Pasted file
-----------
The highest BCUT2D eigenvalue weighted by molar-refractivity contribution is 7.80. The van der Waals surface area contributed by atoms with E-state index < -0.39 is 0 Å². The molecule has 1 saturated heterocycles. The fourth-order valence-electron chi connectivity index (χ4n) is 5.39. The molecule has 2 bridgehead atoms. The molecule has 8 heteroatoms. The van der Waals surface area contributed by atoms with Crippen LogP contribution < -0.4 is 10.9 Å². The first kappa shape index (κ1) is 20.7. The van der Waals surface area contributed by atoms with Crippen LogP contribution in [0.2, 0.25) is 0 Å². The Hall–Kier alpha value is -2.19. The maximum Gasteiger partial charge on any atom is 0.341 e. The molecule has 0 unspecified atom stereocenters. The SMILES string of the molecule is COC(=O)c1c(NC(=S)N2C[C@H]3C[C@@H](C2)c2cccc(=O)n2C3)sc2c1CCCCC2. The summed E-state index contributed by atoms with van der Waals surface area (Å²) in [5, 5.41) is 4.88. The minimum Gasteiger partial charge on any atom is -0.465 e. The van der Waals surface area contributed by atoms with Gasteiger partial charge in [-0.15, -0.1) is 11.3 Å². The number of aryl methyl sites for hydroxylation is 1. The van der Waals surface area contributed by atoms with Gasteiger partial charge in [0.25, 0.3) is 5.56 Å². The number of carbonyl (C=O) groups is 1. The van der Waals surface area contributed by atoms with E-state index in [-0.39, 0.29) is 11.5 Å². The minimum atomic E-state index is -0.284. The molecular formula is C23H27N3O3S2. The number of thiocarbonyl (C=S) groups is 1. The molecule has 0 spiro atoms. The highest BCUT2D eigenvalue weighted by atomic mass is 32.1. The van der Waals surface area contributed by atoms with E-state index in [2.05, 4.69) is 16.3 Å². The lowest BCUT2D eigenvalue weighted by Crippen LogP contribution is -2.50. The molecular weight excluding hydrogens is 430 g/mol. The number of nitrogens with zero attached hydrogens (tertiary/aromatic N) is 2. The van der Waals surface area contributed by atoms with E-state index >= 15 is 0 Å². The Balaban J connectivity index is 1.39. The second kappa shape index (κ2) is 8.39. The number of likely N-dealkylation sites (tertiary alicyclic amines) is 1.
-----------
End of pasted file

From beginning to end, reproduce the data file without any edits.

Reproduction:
The highest BCUT2D eigenvalue weighted by molar-refractivity contribution is 7.80. The van der Waals surface area contributed by atoms with E-state index < -0.39 is 0 Å². The molecule has 1 saturated heterocycles. The fourth-order valence-electron chi connectivity index (χ4n) is 5.39. The molecule has 2 bridgehead atoms. The molecule has 8 heteroatoms. The van der Waals surface area contributed by atoms with Crippen LogP contribution < -0.4 is 10.9 Å². The first kappa shape index (κ1) is 20.7. The van der Waals surface area contributed by atoms with Crippen LogP contribution in [0.2, 0.25) is 0 Å². The Hall–Kier alpha value is -2.19. The maximum Gasteiger partial charge on any atom is 0.341 e. The molecule has 0 unspecified atom stereocenters. The SMILES string of the molecule is COC(=O)c1c(NC(=S)N2C[C@H]3C[C@@H](C2)c2cccc(=O)n2C3)sc2c1CCCCC2. The summed E-state index contributed by atoms with van der Waals surface area (Å²) in [5, 5.41) is 4.88. The minimum Gasteiger partial charge on any atom is -0.465 e. The van der Waals surface area contributed by atoms with Gasteiger partial charge in [-0.15, -0.1) is 11.3 Å². The number of aryl methyl sites for hydroxylation is 1. The van der Waals surface area contributed by atoms with Gasteiger partial charge in [0.25, 0.3) is 5.56 Å². The number of carbonyl (C=O) groups is 1. The van der Waals surface area contributed by atoms with E-state index in [-0.39, 0.29) is 11.5 Å². The minimum atomic E-state index is -0.284. The molecular formula is C23H27N3O3S2. The number of thiocarbonyl (C=S) groups is 1. The molecule has 0 spiro atoms. The highest BCUT2D eigenvalue weighted by atomic mass is 32.1. The van der Waals surface area contributed by atoms with E-state index in [2.05, 4.69) is 16.3 Å². The lowest BCUT2D eigenvalue weighted by Crippen LogP contribution is -2.50. The molecular weight excluding hydrogens is 430 g/mol. The number of nitrogens with zero attached hydrogens (tertiary/aromatic N) is 2. The van der Waals surface area contributed by atoms with E-state index >= 15 is 0 Å². The Balaban J connectivity index is 1.39. The second kappa shape index (κ2) is 8.39. The number of likely N-dealkylation sites (tertiary alicyclic amines) is 1.